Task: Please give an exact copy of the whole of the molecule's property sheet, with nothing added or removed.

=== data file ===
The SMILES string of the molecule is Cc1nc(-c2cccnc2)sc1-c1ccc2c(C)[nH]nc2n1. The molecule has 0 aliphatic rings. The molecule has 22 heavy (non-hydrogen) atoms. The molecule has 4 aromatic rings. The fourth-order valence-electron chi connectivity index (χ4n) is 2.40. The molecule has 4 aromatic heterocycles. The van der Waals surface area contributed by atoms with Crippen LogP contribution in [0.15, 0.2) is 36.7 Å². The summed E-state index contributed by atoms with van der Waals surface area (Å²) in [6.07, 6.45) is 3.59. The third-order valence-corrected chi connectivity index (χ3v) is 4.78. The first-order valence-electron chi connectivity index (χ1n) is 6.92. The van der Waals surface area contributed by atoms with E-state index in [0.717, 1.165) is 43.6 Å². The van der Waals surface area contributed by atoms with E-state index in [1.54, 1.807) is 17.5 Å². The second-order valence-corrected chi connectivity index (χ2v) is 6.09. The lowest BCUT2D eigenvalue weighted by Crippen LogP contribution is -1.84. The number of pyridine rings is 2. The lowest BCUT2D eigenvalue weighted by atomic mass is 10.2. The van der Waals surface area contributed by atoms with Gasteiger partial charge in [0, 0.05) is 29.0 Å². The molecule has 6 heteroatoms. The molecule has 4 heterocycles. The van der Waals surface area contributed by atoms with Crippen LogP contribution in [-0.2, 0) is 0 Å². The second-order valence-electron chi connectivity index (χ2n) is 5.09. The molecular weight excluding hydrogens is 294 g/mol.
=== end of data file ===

The SMILES string of the molecule is Cc1nc(-c2cccnc2)sc1-c1ccc2c(C)[nH]nc2n1. The molecule has 0 aliphatic rings. The molecule has 22 heavy (non-hydrogen) atoms. The molecule has 4 aromatic rings. The fourth-order valence-electron chi connectivity index (χ4n) is 2.40. The molecule has 4 aromatic heterocycles. The van der Waals surface area contributed by atoms with Crippen LogP contribution in [0.15, 0.2) is 36.7 Å². The summed E-state index contributed by atoms with van der Waals surface area (Å²) in [6.07, 6.45) is 3.59. The third-order valence-corrected chi connectivity index (χ3v) is 4.78. The first-order valence-electron chi connectivity index (χ1n) is 6.92. The van der Waals surface area contributed by atoms with E-state index in [0.717, 1.165) is 43.6 Å². The van der Waals surface area contributed by atoms with E-state index in [1.54, 1.807) is 17.5 Å². The second-order valence-corrected chi connectivity index (χ2v) is 6.09. The lowest BCUT2D eigenvalue weighted by Crippen LogP contribution is -1.84. The number of pyridine rings is 2. The lowest BCUT2D eigenvalue weighted by atomic mass is 10.2. The van der Waals surface area contributed by atoms with Gasteiger partial charge in [0, 0.05) is 29.0 Å². The molecule has 6 heteroatoms. The molecule has 4 heterocycles. The van der Waals surface area contributed by atoms with Crippen LogP contribution in [-0.2, 0) is 0 Å². The second-order valence-electron chi connectivity index (χ2n) is 5.09. The molecular weight excluding hydrogens is 294 g/mol.